Only a couple of similar programs existed in the county school system, he said, so Shoemaker used their programs as a model for his own.

The new teacher attributed his flexible schedule to the program's success, which enabled him to pull struggling students out of class for some one-on-one sessions to review subjects. Although certified in social studies and economics, Shoemaker said he taught himself other subjects, like mathematics and science, where students had difficulties.

"I kept a log on each student and would write down their progress," he said. "The key then, as it is now, was collaborating with the staff and parents to make sure that everybody is on the same page as far as working with those students and helping them meet success."

Individualizing his approach to each student played a large role in his day-to-day instruction, he added.

"You have to relate to the students as people and talk to them about something outside the discipline that you're working with them in," Shoemaker said. "There's never a one-size-fits-all approach. One thing I told them all the time was that I care about them as people first, a student second and athlete third."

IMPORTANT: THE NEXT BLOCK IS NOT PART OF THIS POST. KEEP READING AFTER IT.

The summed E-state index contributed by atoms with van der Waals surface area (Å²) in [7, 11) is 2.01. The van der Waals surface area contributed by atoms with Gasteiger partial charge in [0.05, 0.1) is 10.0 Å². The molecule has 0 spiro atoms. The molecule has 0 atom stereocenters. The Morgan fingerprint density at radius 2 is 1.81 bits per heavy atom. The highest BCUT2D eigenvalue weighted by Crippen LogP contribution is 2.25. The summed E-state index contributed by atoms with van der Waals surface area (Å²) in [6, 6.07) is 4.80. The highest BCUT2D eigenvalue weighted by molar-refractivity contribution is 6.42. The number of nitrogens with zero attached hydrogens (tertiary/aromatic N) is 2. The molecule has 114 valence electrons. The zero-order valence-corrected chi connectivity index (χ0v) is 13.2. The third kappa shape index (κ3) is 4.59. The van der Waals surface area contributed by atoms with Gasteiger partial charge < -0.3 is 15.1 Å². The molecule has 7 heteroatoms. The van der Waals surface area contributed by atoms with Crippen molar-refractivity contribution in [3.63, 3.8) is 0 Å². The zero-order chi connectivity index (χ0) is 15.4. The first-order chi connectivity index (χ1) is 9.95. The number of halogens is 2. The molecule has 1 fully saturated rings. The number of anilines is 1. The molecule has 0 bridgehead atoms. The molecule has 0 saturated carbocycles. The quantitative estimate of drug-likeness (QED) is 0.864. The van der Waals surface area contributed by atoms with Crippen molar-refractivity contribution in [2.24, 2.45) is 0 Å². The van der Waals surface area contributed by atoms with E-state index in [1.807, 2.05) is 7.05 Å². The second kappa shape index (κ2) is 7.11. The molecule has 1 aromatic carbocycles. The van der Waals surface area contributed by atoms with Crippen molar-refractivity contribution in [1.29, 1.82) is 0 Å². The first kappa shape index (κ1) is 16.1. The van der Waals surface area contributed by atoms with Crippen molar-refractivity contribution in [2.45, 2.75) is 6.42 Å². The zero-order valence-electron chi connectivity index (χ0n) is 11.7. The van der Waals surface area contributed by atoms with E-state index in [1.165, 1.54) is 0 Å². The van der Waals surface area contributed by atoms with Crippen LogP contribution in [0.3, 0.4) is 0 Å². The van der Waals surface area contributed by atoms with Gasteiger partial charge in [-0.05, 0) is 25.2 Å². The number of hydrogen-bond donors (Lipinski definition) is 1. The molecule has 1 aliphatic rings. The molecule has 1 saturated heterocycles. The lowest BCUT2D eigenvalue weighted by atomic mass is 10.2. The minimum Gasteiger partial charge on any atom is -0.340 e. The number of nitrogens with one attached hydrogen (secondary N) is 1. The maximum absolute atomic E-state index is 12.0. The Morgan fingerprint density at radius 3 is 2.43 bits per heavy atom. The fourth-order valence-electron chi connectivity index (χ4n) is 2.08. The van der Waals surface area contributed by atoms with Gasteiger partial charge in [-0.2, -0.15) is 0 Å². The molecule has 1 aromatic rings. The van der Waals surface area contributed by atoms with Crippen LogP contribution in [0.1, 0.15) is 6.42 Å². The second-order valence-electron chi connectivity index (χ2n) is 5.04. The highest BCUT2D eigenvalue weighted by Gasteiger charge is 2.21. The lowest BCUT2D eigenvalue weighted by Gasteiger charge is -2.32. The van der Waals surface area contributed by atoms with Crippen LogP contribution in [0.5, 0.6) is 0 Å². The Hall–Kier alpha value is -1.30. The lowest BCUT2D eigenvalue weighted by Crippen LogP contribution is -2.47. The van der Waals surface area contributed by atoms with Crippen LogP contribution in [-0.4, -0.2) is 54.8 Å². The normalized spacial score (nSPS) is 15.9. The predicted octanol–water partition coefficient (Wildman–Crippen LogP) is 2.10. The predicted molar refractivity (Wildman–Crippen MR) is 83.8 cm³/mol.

In addition to his work in the classroom, Shoemaker got to know his students through coaching 66 consecutive seasons of cross-country, outdoor and indoor track – three seasons a year for 22 years – as well as music courses, like the electronic music program.

An avid runner, coaching the school's teams was a spur-of-the-moment decision for Shoemaker, but grabbed his interested when a cross-country student needed some guidance and he accompained the student to a meet.

By 1996, both the boys and newly-formed girls teams won several cross-country championships.

Working alongside Shoemaker for the last 17 years was a blessing, said Wilde Lake English teacher Mary Kenney. Known to his students as "Shoe," Kenney recalled hearing students chant his nickname at high school graduation ceremonies after his introduction to the graduating class.

"The entire school would yell, 'Shoe!'" Kenney said. "I was taken aback the first time until I realized the kids loved him. He had your back."